Tebuteb said that although he could not speak on behalf of the CNMI government now, he remains optimistic that the administration will again extend its help.
“The [Saipan and Northern Islands] Delegation has done this before. We contributed and appropriated some funds previously and even then Gov. Benigno Fitial helped us a lot,” said Tebuteb.
The NMA head joined OAA president Geoff Gardner, vice president Trevor Spittle, treasurer Titana Juventin, executive director Yvonne Mullins, NMA secretary general Robin Sapong, and NMSA executive director Tony Rogolifoi and vice president Kurt Barnes in the ocular inspection of the facility last Monday.
After inspecting the track, OAA officials said they will send another OAA representative to assess the cost of repairs. Patches can be seen and bubbles had already formed around the track due to extreme weather conditions and years of use.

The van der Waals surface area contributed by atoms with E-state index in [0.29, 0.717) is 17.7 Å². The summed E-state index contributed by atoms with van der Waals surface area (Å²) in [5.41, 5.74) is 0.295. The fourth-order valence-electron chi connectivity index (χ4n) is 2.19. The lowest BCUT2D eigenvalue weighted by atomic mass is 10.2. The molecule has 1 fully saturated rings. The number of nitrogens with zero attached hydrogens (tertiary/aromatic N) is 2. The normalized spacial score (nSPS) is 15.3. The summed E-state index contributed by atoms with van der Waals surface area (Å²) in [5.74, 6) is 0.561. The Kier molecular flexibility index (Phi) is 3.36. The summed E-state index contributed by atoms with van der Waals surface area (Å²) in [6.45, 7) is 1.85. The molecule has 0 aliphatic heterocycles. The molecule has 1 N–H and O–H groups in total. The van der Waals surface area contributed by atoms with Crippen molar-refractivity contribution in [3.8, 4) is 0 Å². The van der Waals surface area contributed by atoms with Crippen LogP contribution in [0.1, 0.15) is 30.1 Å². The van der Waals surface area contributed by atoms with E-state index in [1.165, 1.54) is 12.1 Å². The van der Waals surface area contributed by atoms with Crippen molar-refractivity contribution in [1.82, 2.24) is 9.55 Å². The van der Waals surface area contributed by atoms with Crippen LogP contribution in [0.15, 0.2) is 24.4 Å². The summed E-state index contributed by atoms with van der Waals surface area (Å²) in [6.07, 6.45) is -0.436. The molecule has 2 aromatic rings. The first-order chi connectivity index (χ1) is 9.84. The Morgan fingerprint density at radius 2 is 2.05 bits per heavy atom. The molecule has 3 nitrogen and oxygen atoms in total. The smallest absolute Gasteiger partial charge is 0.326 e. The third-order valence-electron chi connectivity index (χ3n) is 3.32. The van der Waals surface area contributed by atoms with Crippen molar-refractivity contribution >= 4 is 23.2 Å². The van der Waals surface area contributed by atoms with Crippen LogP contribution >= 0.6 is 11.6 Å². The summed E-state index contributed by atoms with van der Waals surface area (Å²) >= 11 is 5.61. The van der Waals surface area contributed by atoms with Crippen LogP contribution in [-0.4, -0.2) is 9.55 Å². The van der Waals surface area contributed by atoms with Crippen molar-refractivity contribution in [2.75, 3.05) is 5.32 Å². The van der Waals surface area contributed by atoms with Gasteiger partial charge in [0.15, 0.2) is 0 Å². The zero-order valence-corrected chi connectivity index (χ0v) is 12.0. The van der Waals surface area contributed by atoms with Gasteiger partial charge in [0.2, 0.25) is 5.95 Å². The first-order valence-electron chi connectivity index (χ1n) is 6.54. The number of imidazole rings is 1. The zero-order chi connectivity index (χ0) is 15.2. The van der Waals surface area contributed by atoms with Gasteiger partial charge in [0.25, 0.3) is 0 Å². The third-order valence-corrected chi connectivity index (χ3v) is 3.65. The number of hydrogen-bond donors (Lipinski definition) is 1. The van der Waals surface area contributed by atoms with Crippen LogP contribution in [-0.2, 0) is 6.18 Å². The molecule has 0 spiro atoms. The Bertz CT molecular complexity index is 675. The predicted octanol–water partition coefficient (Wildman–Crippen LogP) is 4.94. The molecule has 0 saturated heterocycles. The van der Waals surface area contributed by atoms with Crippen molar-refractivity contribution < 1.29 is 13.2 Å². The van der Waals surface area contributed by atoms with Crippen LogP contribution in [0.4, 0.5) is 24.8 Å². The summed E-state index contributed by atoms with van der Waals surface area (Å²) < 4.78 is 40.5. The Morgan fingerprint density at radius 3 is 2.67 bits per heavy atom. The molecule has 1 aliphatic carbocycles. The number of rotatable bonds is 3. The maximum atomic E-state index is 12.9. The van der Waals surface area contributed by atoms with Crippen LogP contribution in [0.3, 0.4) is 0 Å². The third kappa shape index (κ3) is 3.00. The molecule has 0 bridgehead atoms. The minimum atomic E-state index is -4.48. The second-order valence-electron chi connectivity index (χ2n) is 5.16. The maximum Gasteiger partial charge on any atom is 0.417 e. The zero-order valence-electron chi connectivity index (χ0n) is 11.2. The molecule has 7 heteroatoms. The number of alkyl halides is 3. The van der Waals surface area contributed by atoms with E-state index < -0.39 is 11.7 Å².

Gardner said it would cost an estimate of $1.25M to build a new track and field stadium, while around $100,000 is needed to replace the rubber surface and do other repairs.
Tebuteb said back in 2008, the delegation appropriated $30,000 to renovate the once OAA-certified track and field oval before Saipan’s hosting of the 2008 Oceania Regional Championships.
He said bringing back the track to OAA’s standards track could mean that Saipan can host athletics events again in the future.
“It can help the local economy and the CNMI’s tourism industry,” the NMA head said.
Tebuteb added hosting a regional or OAA event could bring in a minimum of 200 athletes, while officials, coaches and some members of their families can be added to the list.
Tebuteb also said that if the Oleai track facility is certified internationally and passed OAA’s standards, athletes who are training for various competitions that will be held in other Asian countries can go to Saipan to acclimatize.
“The opportunity for other countries to use this facility is big since the next Olympics after  Rio is in Tokyo (2020). Athletes who want to acclimatize can use the track since it is certified. They can come and train here,” Tebuteb said.
“I am confident that the government will help in the funding. The private sector is always there since they’ve supported all NMA activities in the past. The private sector is the backbone of the NMA and most of them support our annual programs. I’m confident they will also help us,” ended Tebuteb.(Jon Perez)